It is so laf.
A startling new political science study concludes that corporate interests and mega wealthy individuals control U.S. policy to such a degree that “the preferences of the average American appear to have only a minuscule, near-zero, statistically non-significant impact upon public policy.”
The new study, with the jaw-clenching title of "Testing Theories of American Politics: Elites, Interest Groups, and Average Citizens," is forthcoming in the fall 2014 edition of Perspectives on Politics. Its authors, Martin Gilens of Princeton University and Benjamin Page of Northwestern University, examined survey data on 1,779 national policy issues for which they could gauge the preferences of average citizens, economic elites, mass-based interest groups and business-dominated interest groups. They used statistical methods to determine the influence of each of these four groups on policy outcomes, including both policies that are adopted and rejected.
The analysts found that when controlling for the power of economic elites and organized interest groups, the influence of ordinary Americans registers at a "non-significant, near-zero level." The analysts further discovered that rich individuals and business-dominated interest groups dominate the policymaking process. The mass-based interest groups had minimal influence compared to the business-based interest groups.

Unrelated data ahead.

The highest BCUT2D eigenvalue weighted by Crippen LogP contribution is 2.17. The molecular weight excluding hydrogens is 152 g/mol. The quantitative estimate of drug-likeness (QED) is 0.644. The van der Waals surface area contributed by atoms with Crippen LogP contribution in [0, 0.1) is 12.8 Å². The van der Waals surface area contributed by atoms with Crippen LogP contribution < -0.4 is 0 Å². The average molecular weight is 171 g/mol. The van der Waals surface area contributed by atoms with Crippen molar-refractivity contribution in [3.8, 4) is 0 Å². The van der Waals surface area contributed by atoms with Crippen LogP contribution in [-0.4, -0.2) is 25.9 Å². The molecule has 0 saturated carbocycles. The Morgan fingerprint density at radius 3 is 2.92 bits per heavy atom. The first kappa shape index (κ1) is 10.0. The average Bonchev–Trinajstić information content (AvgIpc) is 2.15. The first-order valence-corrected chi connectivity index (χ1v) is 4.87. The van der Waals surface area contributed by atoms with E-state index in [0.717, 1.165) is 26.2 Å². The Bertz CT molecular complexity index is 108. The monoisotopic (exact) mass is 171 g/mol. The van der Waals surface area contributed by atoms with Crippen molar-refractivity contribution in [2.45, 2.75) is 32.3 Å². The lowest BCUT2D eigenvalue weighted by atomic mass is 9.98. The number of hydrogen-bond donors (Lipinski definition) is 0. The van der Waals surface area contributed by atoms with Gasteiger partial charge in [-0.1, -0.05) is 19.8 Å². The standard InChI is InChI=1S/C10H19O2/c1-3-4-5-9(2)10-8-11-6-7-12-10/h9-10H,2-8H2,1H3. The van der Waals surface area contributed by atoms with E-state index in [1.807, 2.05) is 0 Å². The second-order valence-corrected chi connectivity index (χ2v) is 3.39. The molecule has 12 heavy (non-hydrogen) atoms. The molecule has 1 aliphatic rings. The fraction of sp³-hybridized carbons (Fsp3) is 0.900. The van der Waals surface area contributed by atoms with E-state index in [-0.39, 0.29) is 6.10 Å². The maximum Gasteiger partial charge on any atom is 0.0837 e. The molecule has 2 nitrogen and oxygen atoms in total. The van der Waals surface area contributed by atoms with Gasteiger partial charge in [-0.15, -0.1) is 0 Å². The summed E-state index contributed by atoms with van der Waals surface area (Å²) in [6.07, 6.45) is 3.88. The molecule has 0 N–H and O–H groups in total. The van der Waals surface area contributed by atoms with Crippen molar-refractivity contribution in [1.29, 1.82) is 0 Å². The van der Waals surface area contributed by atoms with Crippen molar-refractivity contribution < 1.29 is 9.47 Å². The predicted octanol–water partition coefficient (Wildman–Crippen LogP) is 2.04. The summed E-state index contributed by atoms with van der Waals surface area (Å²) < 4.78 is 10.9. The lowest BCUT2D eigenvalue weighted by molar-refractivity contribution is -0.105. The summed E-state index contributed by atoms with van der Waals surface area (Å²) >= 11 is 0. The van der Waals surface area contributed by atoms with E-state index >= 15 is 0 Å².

The study also debunks the notion that the policy preferences of business and the rich reflect the views of common citizens. They found to the contrary that such preferences often sharply diverge and when they do, the economic elites and business interests almost always win and the ordinary Americans lose.
The article's author, Allan Lichtman, then goes on—in utter face-palming imbecility—to conclude:
Rich individuals and business interests have the capacity to hire the lobbyists that shadow legislators in Washington and to fill the campaign coffers of political candidates. Ordinary citizens are themselves partly to blame, however, because they do not choose to vote.
America's turnout rate places us near the bottom of industrialized democracies. More than 90 million eligible Americans did not vote in the presidential election of 2012 and more than 120 million did not vote in the midterm elections of 2010.
Translation: If a whore goes instead for the cash and ignores 125 million wishes, in order to spread her legs, then we simply need 90 million more wishes. What a moron. Lichtman: you're a fucktard.
Anyway, here's the study draft (PDF): Testing Theories of American Politics: Elites, Interest Groups, and Average Citizens.
Now, pop quiz: who wrote this and for how long has he been saying it in various iterations and forms?
"Voting: getting a 1/300 millionth say in your own affairs."
There's a good reason that 90 million American's are smart enough to not bother voting, ever. They understand this:
Alright, onward. There's my toldjaso for the day. Take the fucking Red Pill already.
Update: George Carlin Doesn't Vote (and not because he's dead)